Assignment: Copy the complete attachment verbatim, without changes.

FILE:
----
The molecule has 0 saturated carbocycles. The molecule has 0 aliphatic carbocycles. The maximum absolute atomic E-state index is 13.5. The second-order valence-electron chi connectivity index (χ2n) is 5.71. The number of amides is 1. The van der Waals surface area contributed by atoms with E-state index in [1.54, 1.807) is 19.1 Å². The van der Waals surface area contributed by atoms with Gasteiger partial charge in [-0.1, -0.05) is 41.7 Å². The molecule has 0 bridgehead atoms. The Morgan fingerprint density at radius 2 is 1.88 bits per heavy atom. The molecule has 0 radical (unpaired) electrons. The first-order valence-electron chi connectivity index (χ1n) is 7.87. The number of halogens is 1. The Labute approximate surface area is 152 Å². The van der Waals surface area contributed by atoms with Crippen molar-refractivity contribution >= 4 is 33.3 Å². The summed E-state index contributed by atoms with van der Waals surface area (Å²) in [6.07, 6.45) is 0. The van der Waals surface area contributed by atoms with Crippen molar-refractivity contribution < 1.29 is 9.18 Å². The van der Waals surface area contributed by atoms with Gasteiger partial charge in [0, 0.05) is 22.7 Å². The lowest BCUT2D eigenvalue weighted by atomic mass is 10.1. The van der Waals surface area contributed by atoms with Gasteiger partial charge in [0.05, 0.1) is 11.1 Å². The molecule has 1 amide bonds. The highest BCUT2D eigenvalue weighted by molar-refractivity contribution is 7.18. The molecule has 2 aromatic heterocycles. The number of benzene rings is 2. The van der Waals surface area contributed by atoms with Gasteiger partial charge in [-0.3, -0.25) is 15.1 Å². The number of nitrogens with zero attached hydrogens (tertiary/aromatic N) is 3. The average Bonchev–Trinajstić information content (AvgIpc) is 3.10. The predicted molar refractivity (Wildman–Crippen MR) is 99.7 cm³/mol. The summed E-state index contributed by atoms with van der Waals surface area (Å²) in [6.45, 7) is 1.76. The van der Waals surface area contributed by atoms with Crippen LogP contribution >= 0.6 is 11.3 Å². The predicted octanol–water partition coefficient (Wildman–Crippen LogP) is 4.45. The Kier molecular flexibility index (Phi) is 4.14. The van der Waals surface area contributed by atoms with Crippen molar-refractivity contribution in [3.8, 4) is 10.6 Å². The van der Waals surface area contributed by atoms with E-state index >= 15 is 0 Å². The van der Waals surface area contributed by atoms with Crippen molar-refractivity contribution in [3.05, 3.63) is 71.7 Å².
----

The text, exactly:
The molecule has 0 saturated carbocycles. The molecule has 0 aliphatic carbocycles. The maximum absolute atomic E-state index is 13.5. The second-order valence-electron chi connectivity index (χ2n) is 5.71. The number of amides is 1. The van der Waals surface area contributed by atoms with E-state index in [1.54, 1.807) is 19.1 Å². The van der Waals surface area contributed by atoms with Gasteiger partial charge in [-0.1, -0.05) is 41.7 Å². The molecule has 0 bridgehead atoms. The Morgan fingerprint density at radius 2 is 1.88 bits per heavy atom. The molecule has 0 radical (unpaired) electrons. The first-order valence-electron chi connectivity index (χ1n) is 7.87. The number of halogens is 1. The Labute approximate surface area is 152 Å². The van der Waals surface area contributed by atoms with Crippen molar-refractivity contribution >= 4 is 33.3 Å². The summed E-state index contributed by atoms with van der Waals surface area (Å²) in [6.07, 6.45) is 0. The van der Waals surface area contributed by atoms with Crippen molar-refractivity contribution < 1.29 is 9.18 Å². The van der Waals surface area contributed by atoms with Gasteiger partial charge in [0, 0.05) is 22.7 Å². The lowest BCUT2D eigenvalue weighted by atomic mass is 10.1. The van der Waals surface area contributed by atoms with Gasteiger partial charge in [0.05, 0.1) is 11.1 Å². The molecule has 1 amide bonds. The highest BCUT2D eigenvalue weighted by molar-refractivity contribution is 7.18. The molecule has 2 aromatic heterocycles. The number of benzene rings is 2. The van der Waals surface area contributed by atoms with Gasteiger partial charge in [-0.3, -0.25) is 15.1 Å². The number of nitrogens with zero attached hydrogens (tertiary/aromatic N) is 3. The average Bonchev–Trinajstić information content (AvgIpc) is 3.10. The predicted molar refractivity (Wildman–Crippen MR) is 99.7 cm³/mol. The summed E-state index contributed by atoms with van der Waals surface area (Å²) in [6.45, 7) is 1.76. The van der Waals surface area contributed by atoms with Crippen LogP contribution >= 0.6 is 11.3 Å². The predicted octanol–water partition coefficient (Wildman–Crippen LogP) is 4.45. The Kier molecular flexibility index (Phi) is 4.14. The van der Waals surface area contributed by atoms with Crippen molar-refractivity contribution in [3.8, 4) is 10.6 Å². The van der Waals surface area contributed by atoms with E-state index >= 15 is 0 Å². The van der Waals surface area contributed by atoms with Crippen molar-refractivity contribution in [3.05, 3.63) is 71.7 Å².